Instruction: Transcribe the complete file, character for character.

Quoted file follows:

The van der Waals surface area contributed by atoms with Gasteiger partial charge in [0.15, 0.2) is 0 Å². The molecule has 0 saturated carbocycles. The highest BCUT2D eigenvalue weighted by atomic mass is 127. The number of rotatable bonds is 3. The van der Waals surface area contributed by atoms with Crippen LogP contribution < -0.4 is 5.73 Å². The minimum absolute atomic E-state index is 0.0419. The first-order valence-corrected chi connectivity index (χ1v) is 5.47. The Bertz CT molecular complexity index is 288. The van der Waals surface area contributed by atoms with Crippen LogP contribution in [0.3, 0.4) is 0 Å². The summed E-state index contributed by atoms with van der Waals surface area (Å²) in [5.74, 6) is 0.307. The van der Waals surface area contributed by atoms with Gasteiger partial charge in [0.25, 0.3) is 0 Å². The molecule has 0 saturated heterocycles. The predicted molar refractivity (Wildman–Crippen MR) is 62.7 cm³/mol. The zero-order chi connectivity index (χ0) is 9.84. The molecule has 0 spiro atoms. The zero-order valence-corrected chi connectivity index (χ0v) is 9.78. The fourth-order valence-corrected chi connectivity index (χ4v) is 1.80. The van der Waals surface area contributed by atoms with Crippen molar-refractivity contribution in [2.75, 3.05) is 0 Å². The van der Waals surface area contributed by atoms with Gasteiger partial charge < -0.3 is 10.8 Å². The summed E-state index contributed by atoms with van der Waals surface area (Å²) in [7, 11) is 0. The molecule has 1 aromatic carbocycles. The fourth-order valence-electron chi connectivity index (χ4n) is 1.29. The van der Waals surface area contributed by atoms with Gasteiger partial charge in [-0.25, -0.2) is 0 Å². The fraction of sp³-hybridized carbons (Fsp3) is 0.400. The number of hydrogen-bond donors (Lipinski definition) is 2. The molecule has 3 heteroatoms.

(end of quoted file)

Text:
The van der Waals surface area contributed by atoms with Gasteiger partial charge in [0.15, 0.2) is 0 Å². The molecule has 0 saturated carbocycles. The highest BCUT2D eigenvalue weighted by atomic mass is 127. The number of rotatable bonds is 3. The van der Waals surface area contributed by atoms with Crippen LogP contribution < -0.4 is 5.73 Å². The minimum absolute atomic E-state index is 0.0419. The first-order valence-corrected chi connectivity index (χ1v) is 5.47. The Bertz CT molecular complexity index is 288. The van der Waals surface area contributed by atoms with Crippen LogP contribution in [0.3, 0.4) is 0 Å². The summed E-state index contributed by atoms with van der Waals surface area (Å²) in [5.74, 6) is 0.307. The van der Waals surface area contributed by atoms with Gasteiger partial charge in [0.25, 0.3) is 0 Å². The molecule has 0 saturated heterocycles. The predicted molar refractivity (Wildman–Crippen MR) is 62.7 cm³/mol. The zero-order chi connectivity index (χ0) is 9.84. The molecule has 0 spiro atoms. The zero-order valence-corrected chi connectivity index (χ0v) is 9.78. The fourth-order valence-corrected chi connectivity index (χ4v) is 1.80. The van der Waals surface area contributed by atoms with Crippen molar-refractivity contribution in [2.75, 3.05) is 0 Å². The van der Waals surface area contributed by atoms with Gasteiger partial charge < -0.3 is 10.8 Å². The summed E-state index contributed by atoms with van der Waals surface area (Å²) in [7, 11) is 0. The molecule has 1 aromatic carbocycles. The fourth-order valence-electron chi connectivity index (χ4n) is 1.29. The van der Waals surface area contributed by atoms with Gasteiger partial charge in [-0.25, -0.2) is 0 Å². The fraction of sp³-hybridized carbons (Fsp3) is 0.400. The number of hydrogen-bond donors (Lipinski definition) is 2. The molecule has 3 heteroatoms.